Matulis on Wednesday declined to discuss an active case but said he agreed to the deferred disposition because the victim had moved out of the country. The victim later said she would not be returning to the U.S. and said she wanted to drop the charges.

“That’s why we entered into the plea negotiation,” Matulis said. “We didn’t have a witness.”

He confirmed that Cohen has not been charged for the July 12 incident, but he said the district attorney’s office may still pursue charges after the motion to terminate the deferred disposition is heard.

“I don’t want to be in the same situation, so I want to have a hearing on this first to find out if I have a case,” he said.

Matulis said the court has several choices if a deferred disposition is violated, but if the court terminates the agreement, Cohen would be subject to an “open” sentencing hearing at which parties could request whatever sentence they believe appropriate within the limits for the class of the crime.

Cohen was initially charged with misdemeanor domestic violence assault. The maximum sentence for that crime is 364 days in jail.

In his statement, Detective McFetridge wrote that it “seem[ed] that [the victim] believed that no matter what happened, Philip would get away with it.”

But McKee on Wednesday argued strongly that Cohen had not been given preferential treatment throughout the case.

“They can say it all day long, but this case has been dealt with 100 percent above the board,” he said. “Mr. Cohen has been treated just like anyone else charged with a crime. Arguably, he’s been treated in a more harsh manner because no one wants anyone to think he’s being treated differently.”

The case has proved complicated for the state to prosecute because Cohen, who practices at Cohen & Cohen in Waldoboro and has represented several high-profile clients such as convicted murderers Todd Gilday and Guy E. Hunnewell, is well-known to district attorneys and judges throughout the state.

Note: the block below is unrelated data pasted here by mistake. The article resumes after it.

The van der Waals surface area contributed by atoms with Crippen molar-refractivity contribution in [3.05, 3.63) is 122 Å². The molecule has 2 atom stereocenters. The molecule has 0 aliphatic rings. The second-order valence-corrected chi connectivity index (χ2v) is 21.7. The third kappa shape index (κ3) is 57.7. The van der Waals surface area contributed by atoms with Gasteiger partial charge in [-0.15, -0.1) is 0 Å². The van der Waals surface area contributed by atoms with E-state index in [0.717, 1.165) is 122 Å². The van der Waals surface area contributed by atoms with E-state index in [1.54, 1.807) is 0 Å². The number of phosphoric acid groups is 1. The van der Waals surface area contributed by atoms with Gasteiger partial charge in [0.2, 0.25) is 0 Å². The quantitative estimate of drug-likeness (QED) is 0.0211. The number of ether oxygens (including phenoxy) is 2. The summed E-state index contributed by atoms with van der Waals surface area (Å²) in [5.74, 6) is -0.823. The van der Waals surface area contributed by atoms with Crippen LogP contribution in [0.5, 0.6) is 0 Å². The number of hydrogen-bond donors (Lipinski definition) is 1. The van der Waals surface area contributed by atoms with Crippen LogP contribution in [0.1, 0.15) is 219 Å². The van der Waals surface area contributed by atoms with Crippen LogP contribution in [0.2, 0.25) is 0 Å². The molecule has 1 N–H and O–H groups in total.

Lincoln County District Attorney Geoffrey Rushlau told the BDN that he recognized when Cohen was first arrested that the case would present a conflict of interest for his office.

The Maine attorney general typically tries cases if a conflict of interest exists, according to Rushlau, but that was impossible because Cohen has represented several high-profile homicide suspects in cases prosecuted by the state attorney general’s staff.

As a result, although the initial assault took place in Waldoboro, in Lincoln County, Cohen’s case has been prosecuted in Kennebec County by Matulis, an assistant district attorney in Androscoggin County, and heard by Cole, who presides in Cumberland County.

A hearing on Matulis’ motion to terminate the deferred disposition was scheduled to take place Aug. 7 in Kennebec County Superior Court, but that hearing was canceled because the presiding judge, Dan Billings, determined he also had a conflict of interest.

Matulis and McKee said Wednesday morning that they had not yet been notified of a new hearing date, and a court clerk confirmed on Thursday that the hearing had not yet been rescheduled.

“We’re waiting to get a judge who hasn’t recused himself from the case,” Matulis said.

If you or someone you know is experiencing domestic violence and would like to talk with an advocate, call 866-834-4357, TRS 800-787-3224. This free, confidential service is available 24/7 and is accessible from anywhere in Maine.